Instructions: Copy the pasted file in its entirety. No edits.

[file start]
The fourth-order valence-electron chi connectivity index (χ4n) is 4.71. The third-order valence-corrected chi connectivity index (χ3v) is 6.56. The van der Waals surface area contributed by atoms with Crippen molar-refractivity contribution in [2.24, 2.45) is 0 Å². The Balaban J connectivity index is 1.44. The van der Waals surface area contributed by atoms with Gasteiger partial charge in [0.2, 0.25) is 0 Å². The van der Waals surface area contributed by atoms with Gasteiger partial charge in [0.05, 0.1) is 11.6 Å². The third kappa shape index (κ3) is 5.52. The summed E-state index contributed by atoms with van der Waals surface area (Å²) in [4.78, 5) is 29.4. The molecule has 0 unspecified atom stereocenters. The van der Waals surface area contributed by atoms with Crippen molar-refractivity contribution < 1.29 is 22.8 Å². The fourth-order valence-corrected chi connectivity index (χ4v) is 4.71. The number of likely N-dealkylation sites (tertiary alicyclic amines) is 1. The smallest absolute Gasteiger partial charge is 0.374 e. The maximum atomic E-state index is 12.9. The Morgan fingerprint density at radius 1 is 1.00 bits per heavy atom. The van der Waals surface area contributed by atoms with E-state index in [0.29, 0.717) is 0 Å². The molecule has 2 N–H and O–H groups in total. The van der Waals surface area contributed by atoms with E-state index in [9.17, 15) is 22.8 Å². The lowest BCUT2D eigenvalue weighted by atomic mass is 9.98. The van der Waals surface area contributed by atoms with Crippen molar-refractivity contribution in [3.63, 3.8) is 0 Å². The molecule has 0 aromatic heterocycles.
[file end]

The fourth-order valence-electron chi connectivity index (χ4n) is 4.71. The third-order valence-corrected chi connectivity index (χ3v) is 6.56. The van der Waals surface area contributed by atoms with Crippen molar-refractivity contribution in [2.24, 2.45) is 0 Å². The Balaban J connectivity index is 1.44. The van der Waals surface area contributed by atoms with Gasteiger partial charge in [0.2, 0.25) is 0 Å². The van der Waals surface area contributed by atoms with Gasteiger partial charge in [0.05, 0.1) is 11.6 Å². The third kappa shape index (κ3) is 5.52. The summed E-state index contributed by atoms with van der Waals surface area (Å²) in [4.78, 5) is 29.4. The molecule has 0 unspecified atom stereocenters. The van der Waals surface area contributed by atoms with Crippen molar-refractivity contribution < 1.29 is 22.8 Å². The fourth-order valence-corrected chi connectivity index (χ4v) is 4.71. The number of likely N-dealkylation sites (tertiary alicyclic amines) is 1. The smallest absolute Gasteiger partial charge is 0.374 e. The maximum atomic E-state index is 12.9. The Morgan fingerprint density at radius 1 is 1.00 bits per heavy atom. The van der Waals surface area contributed by atoms with E-state index in [0.29, 0.717) is 0 Å². The molecule has 2 N–H and O–H groups in total. The van der Waals surface area contributed by atoms with E-state index in [9.17, 15) is 22.8 Å². The lowest BCUT2D eigenvalue weighted by atomic mass is 9.98. The van der Waals surface area contributed by atoms with Crippen molar-refractivity contribution in [3.63, 3.8) is 0 Å². The molecule has 0 aromatic heterocycles.